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January 18, 2020


#ReadIreland 2020 The Irish Writer and the World

by NancyElin

  • Author:  Declan Kiberd
  • Title: The Irish Writer and the World (331 pg)
  • Published: 2005
  • Genre:  non-fiction
  • List of Challenges 2020
  • Monthly plan
  • #ReadingIrelandMonth20
  • #Begorrathon20


Ch 1 Introduction

Central theme – cultural forces which appear opposites often turn out to have common ground on which they can meet!
Goal – zone of free debate to allow an intelligent savouring of differences as well as similarities
Error – leaders ignore the ‘cultural domain and are led by mere politics.
James Joyce – perfect example….a writer who made himself European without ceasing to be Irish.


Ch 2 The fall of the Stage Irishman


Stage Irishman (19th C)
Caricature of an Irish stage drunk, clowning his way with stories between bars
He wears an Irish mask: exploiting the quaint Irish peasantry
for the amusement of a ‘superior’ foreign audience.
The stage Irishman was generally “garrulous, boastful,
…unreliable, hard-drinking, belligerent (though cowardly).

Anti-Stage Irishman
Caricature of an holier-than-thou Irishman
refusing any taint of the Stage Irishness.

Stage Gael
Caricature of the long suffering suffering peasantry of the west of Ireland
ignoring the awful poverty.
“Gaelic morons here with their bicycle clips and handball medals” (Flann O’Brien)

Stage Writer:
Stage Irishman is a thing of the past.
Ireland is in danger of replacing it with the Stage Writer:
…legendary drinking of Brendan Behan (died 41 yr)
Flann O’ Brien (died 54 yr) and Patrick Kavanagh (died 63 yr).

Irish Literary Modernism (20th C)
Seamus Heaney, Martin O’Cadhain and Sean O’ Riordain are
masters who brought Irish writing into the 20th C.
They gave their countrymen a true image of themselves.

19th C
Rejection on romantic Irish novelists (C. Wickham 1826-1882)
— dealing sympathetically with Irish life, manners, quaint customs
and the insuppressible humor of the peasantry.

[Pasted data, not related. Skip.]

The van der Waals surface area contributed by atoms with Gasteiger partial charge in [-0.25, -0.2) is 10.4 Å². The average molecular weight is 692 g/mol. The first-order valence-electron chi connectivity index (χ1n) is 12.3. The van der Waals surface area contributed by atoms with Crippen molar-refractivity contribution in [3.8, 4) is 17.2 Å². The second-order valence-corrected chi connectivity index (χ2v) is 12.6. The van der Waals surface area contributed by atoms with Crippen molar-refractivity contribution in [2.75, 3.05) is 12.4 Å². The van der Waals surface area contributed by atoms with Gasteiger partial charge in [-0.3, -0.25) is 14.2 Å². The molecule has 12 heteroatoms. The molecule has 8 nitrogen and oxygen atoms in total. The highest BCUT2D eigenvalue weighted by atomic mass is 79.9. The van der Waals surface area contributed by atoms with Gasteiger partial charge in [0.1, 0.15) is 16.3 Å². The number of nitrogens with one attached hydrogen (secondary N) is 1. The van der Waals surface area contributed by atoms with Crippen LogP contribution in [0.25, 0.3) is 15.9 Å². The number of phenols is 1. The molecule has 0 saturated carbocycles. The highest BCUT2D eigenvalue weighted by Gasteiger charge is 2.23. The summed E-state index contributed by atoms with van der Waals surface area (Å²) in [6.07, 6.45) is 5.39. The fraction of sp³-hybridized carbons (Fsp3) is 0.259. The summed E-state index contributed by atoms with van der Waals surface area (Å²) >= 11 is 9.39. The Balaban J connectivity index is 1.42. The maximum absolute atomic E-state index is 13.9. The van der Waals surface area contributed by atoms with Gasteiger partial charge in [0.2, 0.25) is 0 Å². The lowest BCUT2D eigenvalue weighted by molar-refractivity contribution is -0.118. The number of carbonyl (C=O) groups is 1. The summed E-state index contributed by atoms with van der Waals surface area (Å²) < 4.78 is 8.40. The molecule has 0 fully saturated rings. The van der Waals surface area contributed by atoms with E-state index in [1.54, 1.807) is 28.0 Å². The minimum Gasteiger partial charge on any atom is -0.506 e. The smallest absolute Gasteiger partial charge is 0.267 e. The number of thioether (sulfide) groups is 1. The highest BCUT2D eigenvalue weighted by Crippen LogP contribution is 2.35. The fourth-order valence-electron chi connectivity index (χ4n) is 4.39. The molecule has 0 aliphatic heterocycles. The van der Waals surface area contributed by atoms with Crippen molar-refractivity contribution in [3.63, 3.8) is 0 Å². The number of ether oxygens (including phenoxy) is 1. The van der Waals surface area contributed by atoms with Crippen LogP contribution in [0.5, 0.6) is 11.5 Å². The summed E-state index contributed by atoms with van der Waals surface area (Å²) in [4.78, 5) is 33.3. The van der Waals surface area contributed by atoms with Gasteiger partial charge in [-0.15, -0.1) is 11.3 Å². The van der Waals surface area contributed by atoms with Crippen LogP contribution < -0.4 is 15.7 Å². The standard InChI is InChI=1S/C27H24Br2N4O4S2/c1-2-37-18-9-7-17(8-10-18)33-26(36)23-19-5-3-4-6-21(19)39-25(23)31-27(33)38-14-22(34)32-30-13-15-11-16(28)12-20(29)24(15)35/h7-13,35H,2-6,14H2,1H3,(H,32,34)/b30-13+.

20th C
Acceptance of new generation of writers
–“…which the people would be shown in all their naked hideousness” (Yeats)
That author was Flann O’ Brien (aka Brian O’Nolan). Novel An Béal Bocht
The Irish expression “to put on the poor mouth” is mildly pejorative.
Peasant farmers would exaggerate the direness of one’s situation
to evoke sympathy, charity of creditors and landlords or generosity of customers.


Ch 3  Storytelling: the Gaelic tradition

  1. “The best things come in small packages.”   (Anne Enright)
  2. The short story…
  3. has been the most popular literary form with readers.
  4. permits intense self-expression.
  5. author selects a single aspect of life to reveal his personality.
  6. is credible, written in private for the critical solitary reader.
  7. exploits minor triumphs, sadness  of the commonplace man.



  1. I was looking for insights into Irish writers and their works.
  2. I enjoyed the introduction, ch 1 about Irish stereotypes and
  3. ch 2 about Irish and short stories.
  4. Liked: ch 1-2-3 (15%)
  5. Disliked: ch 4-19
  6. The rest of the book was centered around
  7. nationalism, multiculturalism,
  8. do you write in Gaelic or in English….which is preferred?
  9. ..75th commemoration of the Easter Uprising,
  10. museums, colonialism, poets Synge vs Yeats etc.
  11. All are scholarly discussions worth reading
  12. ….but was not what I was looking for.
  13. #CherryPickWhatYouLike
Read more from Ireland, non-fiction

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